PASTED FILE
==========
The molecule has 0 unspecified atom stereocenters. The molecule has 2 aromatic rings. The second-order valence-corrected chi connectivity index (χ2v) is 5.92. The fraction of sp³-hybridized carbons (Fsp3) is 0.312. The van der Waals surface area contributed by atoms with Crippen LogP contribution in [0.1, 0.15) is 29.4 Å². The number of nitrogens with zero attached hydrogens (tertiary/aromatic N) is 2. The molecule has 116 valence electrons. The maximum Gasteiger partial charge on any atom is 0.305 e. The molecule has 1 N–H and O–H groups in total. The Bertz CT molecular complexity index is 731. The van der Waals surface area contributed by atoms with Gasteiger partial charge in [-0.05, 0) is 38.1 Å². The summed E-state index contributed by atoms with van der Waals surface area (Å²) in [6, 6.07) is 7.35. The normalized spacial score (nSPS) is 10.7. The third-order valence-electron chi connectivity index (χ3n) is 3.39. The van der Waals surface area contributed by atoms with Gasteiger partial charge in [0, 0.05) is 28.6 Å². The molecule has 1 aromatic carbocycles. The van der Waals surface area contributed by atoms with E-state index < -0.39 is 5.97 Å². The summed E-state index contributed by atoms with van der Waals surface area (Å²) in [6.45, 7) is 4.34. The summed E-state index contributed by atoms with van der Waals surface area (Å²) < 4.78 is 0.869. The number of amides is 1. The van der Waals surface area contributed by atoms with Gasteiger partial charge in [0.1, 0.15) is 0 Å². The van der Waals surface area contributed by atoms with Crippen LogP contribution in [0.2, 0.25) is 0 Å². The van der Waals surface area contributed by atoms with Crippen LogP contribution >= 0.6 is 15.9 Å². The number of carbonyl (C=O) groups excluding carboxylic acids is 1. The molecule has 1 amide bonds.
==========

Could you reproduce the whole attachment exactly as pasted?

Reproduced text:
The molecule has 0 unspecified atom stereocenters. The molecule has 2 aromatic rings. The second-order valence-corrected chi connectivity index (χ2v) is 5.92. The fraction of sp³-hybridized carbons (Fsp3) is 0.312. The van der Waals surface area contributed by atoms with Crippen LogP contribution in [0.1, 0.15) is 29.4 Å². The number of nitrogens with zero attached hydrogens (tertiary/aromatic N) is 2. The molecule has 116 valence electrons. The maximum Gasteiger partial charge on any atom is 0.305 e. The molecule has 1 N–H and O–H groups in total. The Bertz CT molecular complexity index is 731. The van der Waals surface area contributed by atoms with Gasteiger partial charge in [-0.05, 0) is 38.1 Å². The summed E-state index contributed by atoms with van der Waals surface area (Å²) in [6, 6.07) is 7.35. The normalized spacial score (nSPS) is 10.7. The third-order valence-electron chi connectivity index (χ3n) is 3.39. The van der Waals surface area contributed by atoms with Gasteiger partial charge in [0, 0.05) is 28.6 Å². The molecule has 1 aromatic carbocycles. The van der Waals surface area contributed by atoms with E-state index < -0.39 is 5.97 Å². The summed E-state index contributed by atoms with van der Waals surface area (Å²) in [6.45, 7) is 4.34. The summed E-state index contributed by atoms with van der Waals surface area (Å²) < 4.78 is 0.869. The number of amides is 1. The van der Waals surface area contributed by atoms with Gasteiger partial charge in [0.1, 0.15) is 0 Å². The van der Waals surface area contributed by atoms with Crippen LogP contribution in [0.2, 0.25) is 0 Å². The van der Waals surface area contributed by atoms with Crippen LogP contribution >= 0.6 is 15.9 Å². The number of carbonyl (C=O) groups excluding carboxylic acids is 1. The molecule has 1 amide bonds.